Senior citizens who used to play dominoes and socialize at a recreation center in a Washington Heights playground until they were banned by the Department of Parks and Recreation want to get their access back, El Diario La Prensa reports. Officials say their hands are tight, as city regulations don’t allow adults without children to hang out in playgrounds. The story was translated from Spanish.
A group of senior citizens living in Washington Heights wants the New York City Department of Parks and Recreation to grant them access again to the recreation center of Wallenberg Playground, which for years they used to play dominoes and other table games.
Community leader José Pimentel, 50, president of the club Los Caballeros del Domino (The Gentlemen of Dominoes), explained that from 2005 until 2008, some 60 senior citizens would gather at the center located in the park at 189th St. and Amsterdam Avenue. They used it for various activities, primarily domino tournaments and board games.
“But since 2009, after they renovated the recreation center with about $80,000 that former City Councilman Miguel Martínez authorized the Department of Parks and Recreation to use, they haven’t given us a permit, which strongly impacts our ability to gather for our activities, especially in the wintertime,” said Pimentel. “We want them to at least let us use the recreation center in the afternoons, and even more so now that winter is coming.”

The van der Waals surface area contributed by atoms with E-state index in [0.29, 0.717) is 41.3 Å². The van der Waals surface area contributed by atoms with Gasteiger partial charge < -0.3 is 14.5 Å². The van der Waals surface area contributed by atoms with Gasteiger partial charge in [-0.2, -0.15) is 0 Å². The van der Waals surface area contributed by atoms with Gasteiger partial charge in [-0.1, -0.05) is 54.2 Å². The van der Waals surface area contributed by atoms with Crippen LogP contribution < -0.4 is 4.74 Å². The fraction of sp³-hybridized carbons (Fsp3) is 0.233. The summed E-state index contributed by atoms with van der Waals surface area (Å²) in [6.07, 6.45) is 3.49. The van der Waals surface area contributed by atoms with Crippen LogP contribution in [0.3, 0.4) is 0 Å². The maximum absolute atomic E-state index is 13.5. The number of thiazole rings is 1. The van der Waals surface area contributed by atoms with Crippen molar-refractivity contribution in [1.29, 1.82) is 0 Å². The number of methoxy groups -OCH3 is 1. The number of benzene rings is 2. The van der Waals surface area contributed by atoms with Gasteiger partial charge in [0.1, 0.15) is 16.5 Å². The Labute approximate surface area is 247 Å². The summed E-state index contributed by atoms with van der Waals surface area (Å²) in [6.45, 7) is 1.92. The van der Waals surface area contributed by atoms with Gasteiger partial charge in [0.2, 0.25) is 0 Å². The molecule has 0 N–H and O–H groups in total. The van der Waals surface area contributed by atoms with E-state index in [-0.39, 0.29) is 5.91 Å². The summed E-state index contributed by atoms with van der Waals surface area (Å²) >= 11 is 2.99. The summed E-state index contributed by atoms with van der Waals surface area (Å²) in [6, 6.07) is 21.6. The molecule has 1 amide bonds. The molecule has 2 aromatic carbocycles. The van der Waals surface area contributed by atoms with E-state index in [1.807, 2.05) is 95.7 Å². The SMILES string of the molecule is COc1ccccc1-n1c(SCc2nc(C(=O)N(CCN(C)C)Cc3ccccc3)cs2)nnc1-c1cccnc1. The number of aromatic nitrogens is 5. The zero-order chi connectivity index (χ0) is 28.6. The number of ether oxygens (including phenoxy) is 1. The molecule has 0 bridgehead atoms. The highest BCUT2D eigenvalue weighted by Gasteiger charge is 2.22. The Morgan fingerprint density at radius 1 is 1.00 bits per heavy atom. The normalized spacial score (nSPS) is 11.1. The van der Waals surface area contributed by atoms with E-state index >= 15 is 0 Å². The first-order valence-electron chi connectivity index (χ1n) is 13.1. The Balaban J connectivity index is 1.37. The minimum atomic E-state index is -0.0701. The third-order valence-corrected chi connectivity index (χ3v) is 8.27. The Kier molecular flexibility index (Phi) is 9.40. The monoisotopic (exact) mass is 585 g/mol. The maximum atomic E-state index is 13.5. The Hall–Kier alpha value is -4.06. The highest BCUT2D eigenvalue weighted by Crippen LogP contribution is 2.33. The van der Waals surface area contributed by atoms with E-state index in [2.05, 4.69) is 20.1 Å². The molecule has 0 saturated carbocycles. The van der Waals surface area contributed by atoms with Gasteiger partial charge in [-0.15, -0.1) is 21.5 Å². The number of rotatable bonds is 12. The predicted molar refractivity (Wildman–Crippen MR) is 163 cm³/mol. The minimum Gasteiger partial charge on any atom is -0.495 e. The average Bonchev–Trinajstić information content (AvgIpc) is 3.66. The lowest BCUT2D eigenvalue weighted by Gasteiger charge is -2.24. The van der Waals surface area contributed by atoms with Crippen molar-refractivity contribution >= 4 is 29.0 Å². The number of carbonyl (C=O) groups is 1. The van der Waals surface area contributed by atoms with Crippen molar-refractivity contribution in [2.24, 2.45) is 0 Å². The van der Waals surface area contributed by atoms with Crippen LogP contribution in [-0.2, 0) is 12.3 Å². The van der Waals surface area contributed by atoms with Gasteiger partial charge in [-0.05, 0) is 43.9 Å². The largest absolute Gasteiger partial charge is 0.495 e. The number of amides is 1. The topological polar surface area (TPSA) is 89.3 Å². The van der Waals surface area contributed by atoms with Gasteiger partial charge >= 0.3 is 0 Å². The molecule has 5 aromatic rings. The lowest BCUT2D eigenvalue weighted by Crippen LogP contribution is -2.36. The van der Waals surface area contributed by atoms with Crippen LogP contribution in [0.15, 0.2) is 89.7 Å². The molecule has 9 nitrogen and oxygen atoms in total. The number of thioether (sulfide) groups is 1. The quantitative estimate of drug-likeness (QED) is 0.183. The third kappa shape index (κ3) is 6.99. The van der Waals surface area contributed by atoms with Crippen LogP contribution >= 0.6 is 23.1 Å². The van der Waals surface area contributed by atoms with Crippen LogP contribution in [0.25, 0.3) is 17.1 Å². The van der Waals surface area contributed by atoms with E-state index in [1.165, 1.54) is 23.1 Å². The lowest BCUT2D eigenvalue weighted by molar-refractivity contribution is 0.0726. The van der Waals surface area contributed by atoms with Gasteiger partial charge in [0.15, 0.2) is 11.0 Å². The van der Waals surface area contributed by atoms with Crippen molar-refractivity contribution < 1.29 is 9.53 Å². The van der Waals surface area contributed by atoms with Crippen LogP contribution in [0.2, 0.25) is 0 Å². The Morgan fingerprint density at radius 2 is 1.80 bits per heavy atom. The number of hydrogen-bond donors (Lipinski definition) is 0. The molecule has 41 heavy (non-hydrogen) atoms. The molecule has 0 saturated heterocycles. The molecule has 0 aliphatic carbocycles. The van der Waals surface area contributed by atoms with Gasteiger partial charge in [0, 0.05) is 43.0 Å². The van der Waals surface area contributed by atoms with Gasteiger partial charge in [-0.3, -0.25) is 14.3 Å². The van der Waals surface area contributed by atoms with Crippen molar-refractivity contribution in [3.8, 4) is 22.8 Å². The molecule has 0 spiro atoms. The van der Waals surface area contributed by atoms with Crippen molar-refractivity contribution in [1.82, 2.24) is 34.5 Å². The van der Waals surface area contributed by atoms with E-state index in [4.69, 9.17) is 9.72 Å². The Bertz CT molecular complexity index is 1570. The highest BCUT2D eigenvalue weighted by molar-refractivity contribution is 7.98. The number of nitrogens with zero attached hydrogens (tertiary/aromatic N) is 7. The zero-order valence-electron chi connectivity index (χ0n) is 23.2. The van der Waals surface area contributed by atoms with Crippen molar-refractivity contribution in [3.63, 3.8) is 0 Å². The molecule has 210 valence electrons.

Juan Ulises Santana, 80, had been in charge of the key to the park and the center for 25 years. Back when he started, Wallenberg Playground had a swimming pool. Today, the park not only has a children’s playground with swings and slides, it also has three basketball courts and an exercise area for adults.
“For me, this park is like my home. I come here every day to spend time with my friends, but since they took the recreation center away from us it’s harder to get together and play games,” said Santana. “Those of us who used the recreation center would buy food and share it with everyone. We made fresh coffee and kept an eye on everyone’s well-being, so if somebody got sick we would visit them, and we would raise money for whatever they needed.”
The first time they lost their permit to use the recreation center was in 2007, but the group met with Manhattan Parks Commissioner William Castro, who gave them a temporary permit to use it in the afternoons.
“Then they renovated the recreation center, and promised that we would be able to use it, but they still haven’t given us the permit,” said Pimentel.
Other senior citizens in the neighborhood affected by the situation include Bolívar Valerio, 64; José Núñez, 69; Juan Ramírez, 55; and Arturo Germán, 50.
Philip Abramson, spokesman for the Department of Parks, said the group isn’t allowed to use the recreation center because of a regulation for playgrounds that prohibits the presence of adults who are not accompanied by a child.
“We’ve worked with the group to find alternative spaces where they can play. We have even suggested that they use the Highbridge Recreation Center, which is open to the public in the afternoons,” Abramson explained.
Pimentel said that the neighborhood’s senior citizens are low-income and can’t afford to make the journey to Highbridge every day, which is located about 10 blocks from Wallenberg.
The area’s city councilman, Ydanis Rodríguez, has expressed to the Department of Parks that “the space should be used for children’s programs as well as those of adults.”